As published in the Financial Times:
Mitchell criticises CPS over ‘plebgate’
Andrew Mitchell, the former cabinet minister, has made damning criticisms of public prosecutors and questioned the integrity of the Metropolitan Police following news that only one officer is to be charged over the long-running “plebgate” row .
The original dispute, which occurred in September 2012, was prompted by Mr Mitchell trying to cycle through the main gate of Downing Street and resulted in his resignation as Conservative chief whip. Police officers suggested that the MP had called them “plebs” during the row – an account that was later disputed and which Mr Mitchell firmly denies.
The Crown Prosecution Service confirmed yesterday that one serving police officer, PC Keith Wallis, would be charged with misconduct in public office. Separately the police watchdog said five officers, including Mr Wallis, would face gross misconduct proceedings.
But in a press conference, Mr Mitchell accused the police and CPS of failing to interrogate the evidence. He said the officers who attributed “toxic phrases” to him had been motivated by opposition to the government’s police reforms. The former chief whip is taking libel action against The Sun newspaper, which published the initial story.
He said he was willing to state his version of events under oath, adding that it was his “intention to ensure that PC Toby Rowland has similarly to swear his account”. Mr Rowland said he stood by his account and would be prepared to give evidence under oath.
Mr Mitchell was supported at the press conference by Tory backbenchers, including former shadow home secretary David Davis
Earlier in the day Bernard Hogan-Howe, Met commissioner, described the probe as a “ruthless search for the truth” and said any officers who had acted without impartiality or integrity would have to answer for their actions.
Mr Wallis is due to appear at Westminster magistrates’ court on December 16.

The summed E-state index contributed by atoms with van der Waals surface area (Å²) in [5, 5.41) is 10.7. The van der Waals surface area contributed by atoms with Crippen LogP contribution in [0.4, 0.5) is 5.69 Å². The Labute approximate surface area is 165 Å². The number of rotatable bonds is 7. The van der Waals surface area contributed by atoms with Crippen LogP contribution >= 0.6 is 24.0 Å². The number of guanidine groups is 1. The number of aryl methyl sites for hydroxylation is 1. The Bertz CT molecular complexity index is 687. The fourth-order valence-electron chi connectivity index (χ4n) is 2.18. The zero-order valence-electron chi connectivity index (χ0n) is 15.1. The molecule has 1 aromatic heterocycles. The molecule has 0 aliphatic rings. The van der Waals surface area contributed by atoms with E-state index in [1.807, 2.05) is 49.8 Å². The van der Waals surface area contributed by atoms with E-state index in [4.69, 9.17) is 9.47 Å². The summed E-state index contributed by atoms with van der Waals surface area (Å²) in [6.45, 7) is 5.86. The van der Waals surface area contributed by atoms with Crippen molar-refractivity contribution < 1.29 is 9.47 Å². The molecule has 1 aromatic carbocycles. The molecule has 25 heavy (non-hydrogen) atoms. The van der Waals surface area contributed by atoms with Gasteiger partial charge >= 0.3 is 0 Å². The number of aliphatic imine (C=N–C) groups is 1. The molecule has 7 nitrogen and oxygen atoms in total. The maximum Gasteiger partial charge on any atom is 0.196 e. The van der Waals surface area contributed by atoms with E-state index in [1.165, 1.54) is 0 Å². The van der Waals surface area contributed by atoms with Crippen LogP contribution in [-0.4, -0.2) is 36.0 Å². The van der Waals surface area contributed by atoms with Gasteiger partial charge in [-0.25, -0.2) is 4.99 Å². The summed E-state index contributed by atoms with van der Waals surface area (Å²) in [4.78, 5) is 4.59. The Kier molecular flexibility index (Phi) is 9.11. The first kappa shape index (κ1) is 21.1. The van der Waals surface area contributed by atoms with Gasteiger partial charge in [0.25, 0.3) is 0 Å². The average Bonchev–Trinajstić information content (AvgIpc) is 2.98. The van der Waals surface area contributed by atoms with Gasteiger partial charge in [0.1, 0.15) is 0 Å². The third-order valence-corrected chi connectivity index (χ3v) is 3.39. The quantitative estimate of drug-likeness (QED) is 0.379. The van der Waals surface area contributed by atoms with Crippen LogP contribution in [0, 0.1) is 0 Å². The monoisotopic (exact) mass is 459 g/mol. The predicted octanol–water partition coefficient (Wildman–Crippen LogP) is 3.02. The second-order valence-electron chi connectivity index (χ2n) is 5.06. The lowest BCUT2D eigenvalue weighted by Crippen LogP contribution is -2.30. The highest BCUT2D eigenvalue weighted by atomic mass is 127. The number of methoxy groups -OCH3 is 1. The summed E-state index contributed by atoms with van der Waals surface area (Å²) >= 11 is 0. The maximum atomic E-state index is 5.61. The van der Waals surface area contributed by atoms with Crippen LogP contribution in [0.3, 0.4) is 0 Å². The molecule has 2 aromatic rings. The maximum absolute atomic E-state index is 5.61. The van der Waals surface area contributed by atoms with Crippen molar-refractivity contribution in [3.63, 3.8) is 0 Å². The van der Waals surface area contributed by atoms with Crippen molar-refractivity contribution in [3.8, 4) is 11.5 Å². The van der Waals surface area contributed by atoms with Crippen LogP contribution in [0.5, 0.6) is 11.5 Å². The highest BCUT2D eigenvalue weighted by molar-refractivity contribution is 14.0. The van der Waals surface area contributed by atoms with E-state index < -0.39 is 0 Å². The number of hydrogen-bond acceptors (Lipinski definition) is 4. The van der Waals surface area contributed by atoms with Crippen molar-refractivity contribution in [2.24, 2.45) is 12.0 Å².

As published in The Independent:
Spokes, lies and videotape;
The policeman who says Andrew Mitchell called him a pleb will not face criminal charges. The former minister is furious and presented CCTV evidence in support of his case. So who’s telling the truth? ‘If the police can do this to me, they can do it to anyone’
The former cabinet minister Andrew Mitchell accused the police last night of systemic dishonesty over the Plebgate affair and demanded a Downing Street protection officer face him in court to repeat his “toxic” lies under oath.
Mr Mitchell condemned the Metropolitan Police and the Crown Prosecution Service for what he said had been a failure thoroughly to investigate the officer, who first accused him of using the word “pleb” in an altercation outside Downing Street last year.
And he claimed that he had been shocked by the “sheer number” of people who had contacted him making similar accusations of police misconduct of which he feared “many” were true.
“If the police can do this in such a casual way in one of the safest areas in Britain and get away with it, then they can do it to anyone, anywhere and at any time,” he said.
Mr Mitchell was reacting to a decision by the CPS and the Independent Police Complaints Commission not to take either criminal or disciplinary action against PC Toby Rowland – the officer at the heart of the controversy.
PC Rowland alleged Mr Mitchell called the police “fucking plebs” who should learn their “fucking place” when diplomatic protection officers refused to let him cycle through the main gates of Downing Street.
When PC Rowland’s log of the incident was leaked to the media it led eventually to Mr Mitchell’s forced resignation as the Government’s Chief Whip. However, three months later CCTV footage emerged casting doubt over the police evidence and a criminal investigation was launched. Mr Mitchell said it was extraordinary the investigation had “meandered” for over a year but had at no stage interviewed PC Rowland under criminal caution or arrested him.
“The important issue is who invented the three lying phrases about plebs and people knowing their place,” he said. “These three phrases attributed to me are completely untrue; they were made up and disseminated by a police officer.”
Earlier in the day the CPS announced that one Downing Street Protection Group officer, PC Keith Wallis, would face charges for misconduct in public office over allegations that he had written to his MP and falsely claimed that he witnessed the incident.
Four other officers will face gross misconduct proceedings – two for their claimed involvement in leaking the story to The Sun and two for allegedly providing false evidence to the police investigation.
All could potentially lose their jobs. Three others will also face less severe internal disciplinary action.
However, the CPS said it had not seen any evidence to justify claims that PC Rowland had lied in his account on the police log.
“Much of the press reporting to date has assumed that the CCTV recordings show that the gate officer lied about the words used during the incident,” said the Director of Public Prosecutions, Alison Saunders.